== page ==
The Old Regime Is Done: Why The “Equilibrium Market Volatility Is Higher”

Friday, February 9, 2018
By Paul Martin

by Tyler Durden
Fri, 02/09/2018

Rafiki Capital Management’s Steven Englander has emphasized a macro underpinning to the sell-off, basically arguing that rising inflation expectations and a hawkish Fed mean that they have suspended the ‘Fed Put’ for the time being.

Others emphasize the collapse of inverse vol funds and deleveraging of risk-parity portfolios.

As Englander details below, these explanations are two sides of the same coin…

Consider the chart below which shows 10 year yields and the S&P. The obvious point is that yields and equity prices were moving in the same direction from September through late January and since have diverged. Bond prices and equity prices were moving in opposite directions. This green area corresponds to the period in which tax reform optimism was getting priced into asset markets, and the pink area to the sell-off period.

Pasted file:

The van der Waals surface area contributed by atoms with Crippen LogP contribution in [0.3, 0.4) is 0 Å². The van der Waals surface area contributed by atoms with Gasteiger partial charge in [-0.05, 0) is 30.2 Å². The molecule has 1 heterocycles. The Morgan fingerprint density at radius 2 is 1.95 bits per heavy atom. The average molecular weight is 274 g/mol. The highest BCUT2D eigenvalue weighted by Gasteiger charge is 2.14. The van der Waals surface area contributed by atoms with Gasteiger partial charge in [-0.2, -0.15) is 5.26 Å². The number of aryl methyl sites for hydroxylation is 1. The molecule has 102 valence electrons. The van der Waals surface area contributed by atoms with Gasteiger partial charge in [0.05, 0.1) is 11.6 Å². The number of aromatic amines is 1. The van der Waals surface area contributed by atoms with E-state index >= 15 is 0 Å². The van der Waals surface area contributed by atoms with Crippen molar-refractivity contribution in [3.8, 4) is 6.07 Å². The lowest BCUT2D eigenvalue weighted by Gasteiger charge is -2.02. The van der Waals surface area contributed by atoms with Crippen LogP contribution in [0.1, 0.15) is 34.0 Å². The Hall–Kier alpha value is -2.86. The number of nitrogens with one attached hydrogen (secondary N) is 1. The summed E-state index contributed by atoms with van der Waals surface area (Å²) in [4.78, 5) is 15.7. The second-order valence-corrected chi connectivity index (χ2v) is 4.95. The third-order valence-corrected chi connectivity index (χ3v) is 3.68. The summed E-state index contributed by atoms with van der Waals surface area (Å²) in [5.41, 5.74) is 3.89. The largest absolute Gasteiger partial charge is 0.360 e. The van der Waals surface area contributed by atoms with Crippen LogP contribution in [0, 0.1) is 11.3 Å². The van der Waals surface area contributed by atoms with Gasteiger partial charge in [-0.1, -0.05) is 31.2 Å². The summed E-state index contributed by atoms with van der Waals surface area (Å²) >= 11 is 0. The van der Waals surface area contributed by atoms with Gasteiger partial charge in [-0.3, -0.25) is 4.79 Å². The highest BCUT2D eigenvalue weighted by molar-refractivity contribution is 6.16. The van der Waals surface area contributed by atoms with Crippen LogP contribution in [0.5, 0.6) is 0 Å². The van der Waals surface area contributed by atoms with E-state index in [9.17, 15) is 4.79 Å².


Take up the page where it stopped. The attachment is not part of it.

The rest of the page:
From a macro viewpoint I would argue that in the first period investors saw tax reform as a shock to demand and quite possibly productivity that would raise profits and generate higher real rates, but these would coexist peacefully with moderate inflation and real interest rates moving in line with productivity and equity prices.

So far so good. Around the middle of January inflation expectations began to rise sharply.

The Rest…HERE

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